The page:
The purpose of this paper is to explore issues of medical engagement in the management and leadership of health services in the English National Health Service (NHS). The literature suggests that this is an important component of high performing health systems, although the NHS has traditionally struggled to engage doctors and has been characterised as a professional bureaucracy. This study explored the ways in which health care organisations structure and operate medical leadership processes to assess the degree to which professional bureaucracies still exist in the English NHS.
Drawing on the qualitative component of a research into medical leadership in nine case study sites, this paper reports on findings from over 150 interviews with doctors, general managers and nurses. In doing so, the authors focus specifically on the operation of medical leadership in nine different NHS hospitals.
Concerted attention has been focussed on medical leadership and this has led to significant changes to organisational structures and the recruitment and training processes of doctors for leadership roles. There is a cadre of doctors that are substantially more engaged in the leadership of their organisations than previous research has found. Yet, this engagement has tended to only involve a small section of the overall medical workforce in practice, raising questions about the nature of medical engagement more broadly.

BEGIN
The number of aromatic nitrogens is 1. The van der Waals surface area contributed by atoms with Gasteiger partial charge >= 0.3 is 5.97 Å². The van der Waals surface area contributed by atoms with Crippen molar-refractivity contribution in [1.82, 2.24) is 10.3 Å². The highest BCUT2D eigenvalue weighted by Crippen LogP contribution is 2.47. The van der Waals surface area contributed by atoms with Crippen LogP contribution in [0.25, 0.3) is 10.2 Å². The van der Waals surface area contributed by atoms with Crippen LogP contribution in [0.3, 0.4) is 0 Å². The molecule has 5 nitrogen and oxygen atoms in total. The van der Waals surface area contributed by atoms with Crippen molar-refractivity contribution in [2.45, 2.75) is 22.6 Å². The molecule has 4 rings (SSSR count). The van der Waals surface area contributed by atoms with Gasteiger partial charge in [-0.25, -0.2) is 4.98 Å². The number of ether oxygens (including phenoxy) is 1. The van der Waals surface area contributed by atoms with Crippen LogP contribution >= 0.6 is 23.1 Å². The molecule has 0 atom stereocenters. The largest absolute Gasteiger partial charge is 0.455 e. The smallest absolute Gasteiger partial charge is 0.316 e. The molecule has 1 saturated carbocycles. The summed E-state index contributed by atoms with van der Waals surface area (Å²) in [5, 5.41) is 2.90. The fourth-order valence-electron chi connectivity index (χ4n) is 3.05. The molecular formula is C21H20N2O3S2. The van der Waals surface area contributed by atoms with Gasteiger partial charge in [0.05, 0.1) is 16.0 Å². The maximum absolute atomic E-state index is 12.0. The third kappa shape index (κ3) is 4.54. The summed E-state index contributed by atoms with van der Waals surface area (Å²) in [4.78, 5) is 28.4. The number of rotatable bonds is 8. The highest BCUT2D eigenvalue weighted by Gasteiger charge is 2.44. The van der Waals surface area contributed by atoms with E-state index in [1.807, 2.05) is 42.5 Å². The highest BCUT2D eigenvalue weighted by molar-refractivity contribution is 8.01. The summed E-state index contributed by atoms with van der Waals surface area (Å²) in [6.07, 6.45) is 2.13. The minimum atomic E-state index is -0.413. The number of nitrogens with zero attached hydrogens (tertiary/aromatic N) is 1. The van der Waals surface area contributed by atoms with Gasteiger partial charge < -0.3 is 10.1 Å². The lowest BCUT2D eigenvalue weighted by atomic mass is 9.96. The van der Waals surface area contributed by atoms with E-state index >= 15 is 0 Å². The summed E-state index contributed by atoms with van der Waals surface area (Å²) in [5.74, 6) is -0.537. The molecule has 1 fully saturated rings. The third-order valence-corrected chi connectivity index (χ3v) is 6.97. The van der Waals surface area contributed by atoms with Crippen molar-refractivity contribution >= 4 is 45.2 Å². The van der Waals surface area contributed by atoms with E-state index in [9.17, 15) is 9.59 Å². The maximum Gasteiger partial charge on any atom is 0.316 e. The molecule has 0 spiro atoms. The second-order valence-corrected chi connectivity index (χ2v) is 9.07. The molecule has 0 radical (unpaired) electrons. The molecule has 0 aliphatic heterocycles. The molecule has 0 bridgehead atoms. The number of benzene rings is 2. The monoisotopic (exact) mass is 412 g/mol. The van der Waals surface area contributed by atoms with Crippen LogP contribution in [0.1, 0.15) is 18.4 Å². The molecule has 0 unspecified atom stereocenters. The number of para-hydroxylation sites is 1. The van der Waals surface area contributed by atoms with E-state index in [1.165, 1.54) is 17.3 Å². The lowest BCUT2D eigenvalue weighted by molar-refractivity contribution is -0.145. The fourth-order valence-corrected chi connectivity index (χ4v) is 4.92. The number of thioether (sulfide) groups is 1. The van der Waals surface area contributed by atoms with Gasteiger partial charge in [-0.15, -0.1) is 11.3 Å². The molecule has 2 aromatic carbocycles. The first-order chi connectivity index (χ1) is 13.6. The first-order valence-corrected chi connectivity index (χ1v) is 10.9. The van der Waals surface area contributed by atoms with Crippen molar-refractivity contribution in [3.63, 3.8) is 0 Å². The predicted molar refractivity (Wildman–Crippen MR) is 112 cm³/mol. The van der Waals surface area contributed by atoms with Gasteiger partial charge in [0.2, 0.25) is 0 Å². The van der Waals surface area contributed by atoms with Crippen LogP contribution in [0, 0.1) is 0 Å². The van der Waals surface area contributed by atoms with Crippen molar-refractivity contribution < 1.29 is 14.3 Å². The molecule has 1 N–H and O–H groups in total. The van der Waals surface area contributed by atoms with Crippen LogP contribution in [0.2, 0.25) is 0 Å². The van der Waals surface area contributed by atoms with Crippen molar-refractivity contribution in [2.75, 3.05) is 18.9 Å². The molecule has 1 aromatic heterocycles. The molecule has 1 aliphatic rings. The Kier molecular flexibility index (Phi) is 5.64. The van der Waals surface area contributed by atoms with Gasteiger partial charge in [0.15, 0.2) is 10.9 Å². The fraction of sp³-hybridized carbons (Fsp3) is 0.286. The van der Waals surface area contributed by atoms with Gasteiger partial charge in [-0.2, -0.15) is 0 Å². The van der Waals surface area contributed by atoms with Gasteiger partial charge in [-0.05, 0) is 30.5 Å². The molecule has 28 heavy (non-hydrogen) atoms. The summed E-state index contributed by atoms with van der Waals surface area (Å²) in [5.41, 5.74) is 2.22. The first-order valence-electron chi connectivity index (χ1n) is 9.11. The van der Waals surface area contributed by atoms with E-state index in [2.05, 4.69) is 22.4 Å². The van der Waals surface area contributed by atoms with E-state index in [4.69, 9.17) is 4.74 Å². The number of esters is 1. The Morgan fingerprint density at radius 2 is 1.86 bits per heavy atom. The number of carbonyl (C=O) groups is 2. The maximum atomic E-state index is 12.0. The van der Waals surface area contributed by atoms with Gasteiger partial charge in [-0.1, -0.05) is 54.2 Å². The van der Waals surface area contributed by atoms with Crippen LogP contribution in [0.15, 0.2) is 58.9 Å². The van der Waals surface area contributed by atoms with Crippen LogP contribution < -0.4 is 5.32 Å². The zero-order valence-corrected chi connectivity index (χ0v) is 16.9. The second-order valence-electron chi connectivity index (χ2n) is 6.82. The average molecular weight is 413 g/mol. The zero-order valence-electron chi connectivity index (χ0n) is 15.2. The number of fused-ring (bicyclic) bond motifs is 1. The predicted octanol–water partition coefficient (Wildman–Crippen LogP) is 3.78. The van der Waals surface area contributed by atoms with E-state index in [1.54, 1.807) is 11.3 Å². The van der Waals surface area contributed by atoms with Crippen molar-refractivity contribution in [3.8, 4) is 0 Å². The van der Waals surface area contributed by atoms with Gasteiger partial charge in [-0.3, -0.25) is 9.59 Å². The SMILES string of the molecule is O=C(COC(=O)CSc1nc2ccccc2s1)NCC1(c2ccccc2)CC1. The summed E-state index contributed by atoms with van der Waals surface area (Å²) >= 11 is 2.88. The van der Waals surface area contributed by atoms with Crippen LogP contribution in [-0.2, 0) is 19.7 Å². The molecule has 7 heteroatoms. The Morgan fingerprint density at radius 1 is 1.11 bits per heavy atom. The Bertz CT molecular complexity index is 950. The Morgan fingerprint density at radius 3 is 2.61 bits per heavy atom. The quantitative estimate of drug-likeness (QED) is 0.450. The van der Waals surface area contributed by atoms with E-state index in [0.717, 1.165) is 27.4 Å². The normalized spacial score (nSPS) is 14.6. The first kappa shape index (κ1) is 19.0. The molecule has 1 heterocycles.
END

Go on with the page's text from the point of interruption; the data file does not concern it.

There are only a limited number of studies that have sought to explore issues of medical leadership on this scale in the English context. This represents the first significant study of this kind in over a decade.
This project was funded by the National Institute for Health Research Service Delivery and Organisation programme (Project Number 08/1808/236). The views and opinions expressed therein are those of the authors and do not necessarily reflect those of the NIHR SDO programme or the Department of Health.
Dickinson, H., Snelling, I., Ham, C. and Spurgeon, P. (2017), "Are we nearly there yet? A study of the English National Health Service as professional bureaucracies", Journal of Health Organization and Management, Vol. 31 No. 4, pp. 430-444. https://doi.org/10.1108/JHOM-01-2017-0023Download as .RIS
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